From out of the chaos emerges a skirt!
Readers, the construction of my silk 40's dress is underway and let me say it's painstaking work. Silk charmeuse shifts and ravels. Otherwise I love it.
Would you believe I'm making this dress on my just-purchased Bernina 930? I never expected to use it for this project, but then I started testing it and it handles the silk beautifully.
The hardest part so far has been the cutting. Rather than sandwich the silk between sheets of tissue paper, I decided one layer was going to have to be sufficient (plus the pattern piece, which gets removed before I sew). It worked fine.
I immediately stay the horizontal seams with my pre-stretched organza bias tape. I'm staying curved seams (like armholes) with selvage I cut from my fabric. The selvage is less stiff than the stretched organza but still discourages stretching. It takes a bit of extra time to do this but not as much as you might think -- not much more than staystitching with plain thread. Needles to say, I try not to handle the fabric more than I need to.
I was reminded by a reader that the vertical seams need to hang and stretch out, so they should not be stayed with the stretched organza strips at this point. The skirt has been hanging for an entire day now and so far the seams look good -- no puckering or weirdness as far as I can tell. Is there any reason to stay these at all?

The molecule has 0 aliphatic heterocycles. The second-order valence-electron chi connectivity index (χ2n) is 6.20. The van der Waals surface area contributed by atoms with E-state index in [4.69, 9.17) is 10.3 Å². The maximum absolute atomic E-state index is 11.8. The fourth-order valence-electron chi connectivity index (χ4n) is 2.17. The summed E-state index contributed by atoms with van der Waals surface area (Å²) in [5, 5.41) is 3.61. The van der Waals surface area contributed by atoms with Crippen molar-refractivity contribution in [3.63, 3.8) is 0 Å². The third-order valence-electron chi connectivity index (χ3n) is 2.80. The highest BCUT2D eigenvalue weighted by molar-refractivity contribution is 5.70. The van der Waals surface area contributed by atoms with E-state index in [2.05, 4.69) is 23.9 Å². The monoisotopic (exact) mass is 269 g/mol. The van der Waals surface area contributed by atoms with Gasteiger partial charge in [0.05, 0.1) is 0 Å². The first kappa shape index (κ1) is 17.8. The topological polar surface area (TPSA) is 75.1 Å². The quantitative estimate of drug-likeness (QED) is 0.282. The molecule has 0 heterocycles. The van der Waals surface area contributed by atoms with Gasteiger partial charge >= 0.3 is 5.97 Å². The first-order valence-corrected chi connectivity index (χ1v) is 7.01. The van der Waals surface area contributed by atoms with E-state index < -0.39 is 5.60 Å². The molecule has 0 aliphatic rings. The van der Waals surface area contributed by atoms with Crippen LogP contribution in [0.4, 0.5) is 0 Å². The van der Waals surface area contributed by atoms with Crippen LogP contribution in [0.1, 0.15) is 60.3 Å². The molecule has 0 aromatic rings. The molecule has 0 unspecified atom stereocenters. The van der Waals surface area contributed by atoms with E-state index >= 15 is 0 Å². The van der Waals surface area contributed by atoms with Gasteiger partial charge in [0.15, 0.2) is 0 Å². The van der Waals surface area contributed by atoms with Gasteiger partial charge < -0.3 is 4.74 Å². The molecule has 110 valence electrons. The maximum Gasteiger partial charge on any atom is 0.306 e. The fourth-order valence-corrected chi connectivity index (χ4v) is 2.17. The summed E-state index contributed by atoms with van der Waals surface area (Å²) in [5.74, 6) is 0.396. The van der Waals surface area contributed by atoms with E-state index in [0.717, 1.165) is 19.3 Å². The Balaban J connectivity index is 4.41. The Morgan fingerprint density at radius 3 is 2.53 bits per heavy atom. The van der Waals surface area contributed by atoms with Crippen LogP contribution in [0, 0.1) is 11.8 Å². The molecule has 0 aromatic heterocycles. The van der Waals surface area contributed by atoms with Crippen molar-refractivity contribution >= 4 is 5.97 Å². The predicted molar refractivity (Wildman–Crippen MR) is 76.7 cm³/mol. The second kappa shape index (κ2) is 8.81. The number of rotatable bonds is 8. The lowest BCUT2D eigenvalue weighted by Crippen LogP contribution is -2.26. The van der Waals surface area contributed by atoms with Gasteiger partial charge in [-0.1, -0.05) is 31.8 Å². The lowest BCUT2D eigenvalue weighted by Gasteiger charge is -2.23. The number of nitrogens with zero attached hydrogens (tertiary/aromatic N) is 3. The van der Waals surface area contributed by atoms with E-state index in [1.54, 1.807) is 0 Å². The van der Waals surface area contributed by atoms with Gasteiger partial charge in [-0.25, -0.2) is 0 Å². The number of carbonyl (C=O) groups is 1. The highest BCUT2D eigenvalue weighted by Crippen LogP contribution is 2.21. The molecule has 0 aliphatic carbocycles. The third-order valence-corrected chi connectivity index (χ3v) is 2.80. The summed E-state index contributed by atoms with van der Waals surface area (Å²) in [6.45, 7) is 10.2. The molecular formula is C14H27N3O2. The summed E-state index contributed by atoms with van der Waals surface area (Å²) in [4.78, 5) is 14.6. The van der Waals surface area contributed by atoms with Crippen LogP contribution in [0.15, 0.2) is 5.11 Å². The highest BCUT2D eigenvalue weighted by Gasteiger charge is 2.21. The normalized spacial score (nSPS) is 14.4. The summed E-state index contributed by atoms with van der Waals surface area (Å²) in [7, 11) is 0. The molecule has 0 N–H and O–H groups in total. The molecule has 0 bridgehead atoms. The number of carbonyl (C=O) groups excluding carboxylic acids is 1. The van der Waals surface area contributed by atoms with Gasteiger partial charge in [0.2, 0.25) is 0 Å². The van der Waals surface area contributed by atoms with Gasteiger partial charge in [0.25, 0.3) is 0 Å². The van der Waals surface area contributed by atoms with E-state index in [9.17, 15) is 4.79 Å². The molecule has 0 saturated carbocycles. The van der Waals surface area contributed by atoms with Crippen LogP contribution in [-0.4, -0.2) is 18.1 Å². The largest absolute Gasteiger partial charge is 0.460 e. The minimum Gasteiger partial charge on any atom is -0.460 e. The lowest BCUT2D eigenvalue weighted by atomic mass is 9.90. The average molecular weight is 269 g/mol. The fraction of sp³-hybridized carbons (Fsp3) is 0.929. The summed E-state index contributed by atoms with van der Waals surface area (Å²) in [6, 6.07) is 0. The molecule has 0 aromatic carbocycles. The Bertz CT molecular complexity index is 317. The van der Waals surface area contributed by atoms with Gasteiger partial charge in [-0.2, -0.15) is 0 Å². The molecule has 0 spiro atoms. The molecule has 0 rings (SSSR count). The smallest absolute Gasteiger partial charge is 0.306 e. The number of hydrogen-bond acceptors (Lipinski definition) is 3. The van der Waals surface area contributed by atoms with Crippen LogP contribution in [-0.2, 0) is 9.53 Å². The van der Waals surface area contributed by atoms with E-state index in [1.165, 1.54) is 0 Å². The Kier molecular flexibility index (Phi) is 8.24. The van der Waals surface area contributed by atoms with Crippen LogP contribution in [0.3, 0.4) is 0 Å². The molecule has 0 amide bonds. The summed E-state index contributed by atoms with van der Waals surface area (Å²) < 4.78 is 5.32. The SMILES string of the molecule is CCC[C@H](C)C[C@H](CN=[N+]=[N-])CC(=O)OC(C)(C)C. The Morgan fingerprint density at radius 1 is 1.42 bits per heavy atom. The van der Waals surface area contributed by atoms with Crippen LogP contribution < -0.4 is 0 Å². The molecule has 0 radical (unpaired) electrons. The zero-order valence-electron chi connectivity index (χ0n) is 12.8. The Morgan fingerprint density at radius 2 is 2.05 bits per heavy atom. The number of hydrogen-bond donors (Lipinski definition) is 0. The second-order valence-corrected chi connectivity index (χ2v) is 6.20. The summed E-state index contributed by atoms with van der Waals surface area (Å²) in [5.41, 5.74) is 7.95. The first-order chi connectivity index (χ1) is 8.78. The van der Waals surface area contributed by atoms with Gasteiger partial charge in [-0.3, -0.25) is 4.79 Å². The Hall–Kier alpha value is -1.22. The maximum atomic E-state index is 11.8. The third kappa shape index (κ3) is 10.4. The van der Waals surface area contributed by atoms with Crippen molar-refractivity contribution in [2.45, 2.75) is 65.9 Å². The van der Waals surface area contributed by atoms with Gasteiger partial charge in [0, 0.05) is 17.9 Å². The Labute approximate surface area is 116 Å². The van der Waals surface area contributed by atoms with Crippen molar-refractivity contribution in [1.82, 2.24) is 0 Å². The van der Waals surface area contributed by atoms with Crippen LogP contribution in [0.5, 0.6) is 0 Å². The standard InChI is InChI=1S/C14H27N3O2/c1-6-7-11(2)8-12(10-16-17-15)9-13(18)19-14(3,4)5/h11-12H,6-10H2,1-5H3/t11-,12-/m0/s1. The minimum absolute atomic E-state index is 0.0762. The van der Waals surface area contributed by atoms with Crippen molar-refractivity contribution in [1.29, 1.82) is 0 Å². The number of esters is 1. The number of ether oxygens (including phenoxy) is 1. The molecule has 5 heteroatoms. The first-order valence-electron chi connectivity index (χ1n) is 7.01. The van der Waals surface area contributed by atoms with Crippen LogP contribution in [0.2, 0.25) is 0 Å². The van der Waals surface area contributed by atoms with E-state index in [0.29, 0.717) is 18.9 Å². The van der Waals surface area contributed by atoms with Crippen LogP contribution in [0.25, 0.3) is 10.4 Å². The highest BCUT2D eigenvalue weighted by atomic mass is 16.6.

I'm working on the bodice today. It's full of darts (four on the front underlayer of the surplice and four on the back), so that should keep me busy for a while. I still have to cut and interface my facings.
|Seam edge with selvage sewn in the seam allowance.|
Re the Bernina, can I share the message I sent the eBay seller I told you about on Wednesday?
I tried to handle this with kindness; no response yet.I just wanted to let you know that I received the machine -- it's wonderful -- and I have left you positive feedback. If you should ever ship a sewing machine in the future, however, PLEASE wrap the accessories separately rather than leave them free in the case where they can get damaged or scratch the machine. There is a small crack in the plastic under the hand wheel (the right side, the only one that's plastic) you may not have been aware of, or it may have cracked in transit. It in no way impacts the mechanics of the machine and I'm fine with it. Sewing machines are fragile -- even ones in hard plastic cases, and really need to be double-boxed. Anyway, thanks again for the Bernina 930 -- truly a wonderful sewing machine. All best, Peter Lappin
Friends, it's time to get back to work. I hope your silk projects are going well. What's that? You're not sewing a silk project? Isn't it time you took the plunge?
Happy Friday, everybody!
|This one's for Rosie.|